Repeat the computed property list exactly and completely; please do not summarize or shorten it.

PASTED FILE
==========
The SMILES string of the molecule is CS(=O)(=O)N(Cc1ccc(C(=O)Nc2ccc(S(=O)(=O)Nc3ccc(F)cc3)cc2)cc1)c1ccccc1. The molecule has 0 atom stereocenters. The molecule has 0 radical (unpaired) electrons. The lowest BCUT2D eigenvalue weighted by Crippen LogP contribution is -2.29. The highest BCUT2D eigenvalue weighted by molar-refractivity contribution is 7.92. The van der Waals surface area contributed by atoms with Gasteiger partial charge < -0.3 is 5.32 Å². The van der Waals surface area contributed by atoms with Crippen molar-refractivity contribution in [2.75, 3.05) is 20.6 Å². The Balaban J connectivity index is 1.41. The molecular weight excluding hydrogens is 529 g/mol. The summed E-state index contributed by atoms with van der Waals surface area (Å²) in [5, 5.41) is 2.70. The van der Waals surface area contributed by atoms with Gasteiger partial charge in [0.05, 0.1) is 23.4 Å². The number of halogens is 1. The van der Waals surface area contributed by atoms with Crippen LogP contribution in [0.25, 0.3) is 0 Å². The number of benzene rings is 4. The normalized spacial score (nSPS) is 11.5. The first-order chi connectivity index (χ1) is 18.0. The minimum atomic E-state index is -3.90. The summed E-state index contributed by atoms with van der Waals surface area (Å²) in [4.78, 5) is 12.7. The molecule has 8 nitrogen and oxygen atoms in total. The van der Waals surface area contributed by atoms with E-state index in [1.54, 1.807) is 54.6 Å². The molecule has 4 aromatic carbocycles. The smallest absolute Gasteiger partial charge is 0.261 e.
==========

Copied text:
The SMILES string of the molecule is CS(=O)(=O)N(Cc1ccc(C(=O)Nc2ccc(S(=O)(=O)Nc3ccc(F)cc3)cc2)cc1)c1ccccc1. The molecule has 0 atom stereocenters. The molecule has 0 radical (unpaired) electrons. The lowest BCUT2D eigenvalue weighted by Crippen LogP contribution is -2.29. The highest BCUT2D eigenvalue weighted by molar-refractivity contribution is 7.92. The van der Waals surface area contributed by atoms with Gasteiger partial charge < -0.3 is 5.32 Å². The van der Waals surface area contributed by atoms with Crippen molar-refractivity contribution in [2.75, 3.05) is 20.6 Å². The Balaban J connectivity index is 1.41. The molecular weight excluding hydrogens is 529 g/mol. The summed E-state index contributed by atoms with van der Waals surface area (Å²) in [5, 5.41) is 2.70. The van der Waals surface area contributed by atoms with Gasteiger partial charge in [0.05, 0.1) is 23.4 Å². The number of halogens is 1. The van der Waals surface area contributed by atoms with Crippen LogP contribution in [0.25, 0.3) is 0 Å². The number of benzene rings is 4. The normalized spacial score (nSPS) is 11.5. The first-order chi connectivity index (χ1) is 18.0. The minimum atomic E-state index is -3.90. The summed E-state index contributed by atoms with van der Waals surface area (Å²) in [4.78, 5) is 12.7. The molecule has 8 nitrogen and oxygen atoms in total. The van der Waals surface area contributed by atoms with E-state index in [1.54, 1.807) is 54.6 Å². The molecule has 4 aromatic carbocycles. The smallest absolute Gasteiger partial charge is 0.261 e.